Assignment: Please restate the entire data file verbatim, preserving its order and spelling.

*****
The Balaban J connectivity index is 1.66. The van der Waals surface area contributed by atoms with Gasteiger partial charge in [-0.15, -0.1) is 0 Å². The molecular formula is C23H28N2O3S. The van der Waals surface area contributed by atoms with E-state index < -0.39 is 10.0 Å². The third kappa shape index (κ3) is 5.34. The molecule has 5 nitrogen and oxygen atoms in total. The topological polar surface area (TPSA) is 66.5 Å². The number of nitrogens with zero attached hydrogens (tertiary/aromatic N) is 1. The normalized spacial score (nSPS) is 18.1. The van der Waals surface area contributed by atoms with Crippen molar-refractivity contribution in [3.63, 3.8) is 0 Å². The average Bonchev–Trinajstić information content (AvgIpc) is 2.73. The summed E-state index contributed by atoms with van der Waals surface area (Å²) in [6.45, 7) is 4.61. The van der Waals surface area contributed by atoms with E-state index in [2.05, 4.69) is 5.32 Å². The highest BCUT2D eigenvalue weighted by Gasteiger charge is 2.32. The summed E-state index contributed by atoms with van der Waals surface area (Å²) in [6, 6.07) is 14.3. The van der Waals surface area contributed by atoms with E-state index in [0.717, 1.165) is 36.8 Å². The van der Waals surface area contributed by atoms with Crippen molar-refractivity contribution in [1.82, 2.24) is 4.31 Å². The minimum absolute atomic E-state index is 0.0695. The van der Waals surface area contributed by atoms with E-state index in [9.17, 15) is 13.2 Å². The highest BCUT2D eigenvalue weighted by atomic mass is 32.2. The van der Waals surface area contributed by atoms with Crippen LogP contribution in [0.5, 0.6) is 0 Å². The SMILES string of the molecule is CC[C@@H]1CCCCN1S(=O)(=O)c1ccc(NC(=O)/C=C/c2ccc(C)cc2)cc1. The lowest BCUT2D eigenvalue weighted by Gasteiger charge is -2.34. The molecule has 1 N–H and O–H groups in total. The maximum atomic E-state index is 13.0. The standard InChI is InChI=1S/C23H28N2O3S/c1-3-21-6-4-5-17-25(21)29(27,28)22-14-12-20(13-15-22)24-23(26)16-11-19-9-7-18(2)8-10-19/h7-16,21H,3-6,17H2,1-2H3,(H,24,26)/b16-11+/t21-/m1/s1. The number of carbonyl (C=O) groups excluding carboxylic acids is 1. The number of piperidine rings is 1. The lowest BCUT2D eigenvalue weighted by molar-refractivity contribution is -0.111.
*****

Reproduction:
The Balaban J connectivity index is 1.66. The van der Waals surface area contributed by atoms with Gasteiger partial charge in [-0.15, -0.1) is 0 Å². The molecular formula is C23H28N2O3S. The van der Waals surface area contributed by atoms with E-state index < -0.39 is 10.0 Å². The third kappa shape index (κ3) is 5.34. The molecule has 5 nitrogen and oxygen atoms in total. The topological polar surface area (TPSA) is 66.5 Å². The number of nitrogens with zero attached hydrogens (tertiary/aromatic N) is 1. The normalized spacial score (nSPS) is 18.1. The van der Waals surface area contributed by atoms with Crippen molar-refractivity contribution in [3.63, 3.8) is 0 Å². The average Bonchev–Trinajstić information content (AvgIpc) is 2.73. The summed E-state index contributed by atoms with van der Waals surface area (Å²) in [6.45, 7) is 4.61. The van der Waals surface area contributed by atoms with E-state index in [2.05, 4.69) is 5.32 Å². The highest BCUT2D eigenvalue weighted by Gasteiger charge is 2.32. The summed E-state index contributed by atoms with van der Waals surface area (Å²) in [6, 6.07) is 14.3. The van der Waals surface area contributed by atoms with E-state index in [0.717, 1.165) is 36.8 Å². The van der Waals surface area contributed by atoms with Crippen molar-refractivity contribution in [1.82, 2.24) is 4.31 Å². The minimum absolute atomic E-state index is 0.0695. The van der Waals surface area contributed by atoms with E-state index in [9.17, 15) is 13.2 Å². The highest BCUT2D eigenvalue weighted by atomic mass is 32.2. The van der Waals surface area contributed by atoms with Crippen LogP contribution in [0.5, 0.6) is 0 Å². The SMILES string of the molecule is CC[C@@H]1CCCCN1S(=O)(=O)c1ccc(NC(=O)/C=C/c2ccc(C)cc2)cc1. The lowest BCUT2D eigenvalue weighted by Gasteiger charge is -2.34. The molecule has 1 N–H and O–H groups in total. The maximum atomic E-state index is 13.0. The standard InChI is InChI=1S/C23H28N2O3S/c1-3-21-6-4-5-17-25(21)29(27,28)22-14-12-20(13-15-22)24-23(26)16-11-19-9-7-18(2)8-10-19/h7-16,21H,3-6,17H2,1-2H3,(H,24,26)/b16-11+/t21-/m1/s1. The number of carbonyl (C=O) groups excluding carboxylic acids is 1. The number of piperidine rings is 1. The lowest BCUT2D eigenvalue weighted by molar-refractivity contribution is -0.111.